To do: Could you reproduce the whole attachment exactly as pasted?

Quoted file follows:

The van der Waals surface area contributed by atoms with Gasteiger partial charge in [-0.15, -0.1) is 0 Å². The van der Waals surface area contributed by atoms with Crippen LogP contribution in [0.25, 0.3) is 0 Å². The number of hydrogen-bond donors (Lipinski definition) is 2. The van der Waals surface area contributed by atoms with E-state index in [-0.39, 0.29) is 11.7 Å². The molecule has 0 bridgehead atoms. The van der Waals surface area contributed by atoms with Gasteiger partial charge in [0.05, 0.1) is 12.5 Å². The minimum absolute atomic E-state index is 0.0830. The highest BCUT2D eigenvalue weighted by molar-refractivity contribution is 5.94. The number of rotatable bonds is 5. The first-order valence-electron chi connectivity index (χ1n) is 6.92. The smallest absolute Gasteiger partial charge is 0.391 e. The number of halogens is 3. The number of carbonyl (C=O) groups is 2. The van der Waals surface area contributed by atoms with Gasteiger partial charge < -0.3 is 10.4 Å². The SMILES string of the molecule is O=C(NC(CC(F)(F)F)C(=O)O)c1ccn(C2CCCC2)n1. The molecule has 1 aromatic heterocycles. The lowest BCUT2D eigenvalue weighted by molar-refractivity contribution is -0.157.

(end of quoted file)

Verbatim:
The van der Waals surface area contributed by atoms with Gasteiger partial charge in [-0.15, -0.1) is 0 Å². The van der Waals surface area contributed by atoms with Crippen LogP contribution in [0.25, 0.3) is 0 Å². The number of hydrogen-bond donors (Lipinski definition) is 2. The van der Waals surface area contributed by atoms with E-state index in [-0.39, 0.29) is 11.7 Å². The molecule has 0 bridgehead atoms. The van der Waals surface area contributed by atoms with Gasteiger partial charge in [0.05, 0.1) is 12.5 Å². The minimum absolute atomic E-state index is 0.0830. The highest BCUT2D eigenvalue weighted by molar-refractivity contribution is 5.94. The number of rotatable bonds is 5. The first-order valence-electron chi connectivity index (χ1n) is 6.92. The smallest absolute Gasteiger partial charge is 0.391 e. The number of halogens is 3. The number of carbonyl (C=O) groups is 2. The van der Waals surface area contributed by atoms with Gasteiger partial charge < -0.3 is 10.4 Å². The SMILES string of the molecule is O=C(NC(CC(F)(F)F)C(=O)O)c1ccn(C2CCCC2)n1. The molecule has 1 aromatic heterocycles. The lowest BCUT2D eigenvalue weighted by molar-refractivity contribution is -0.157.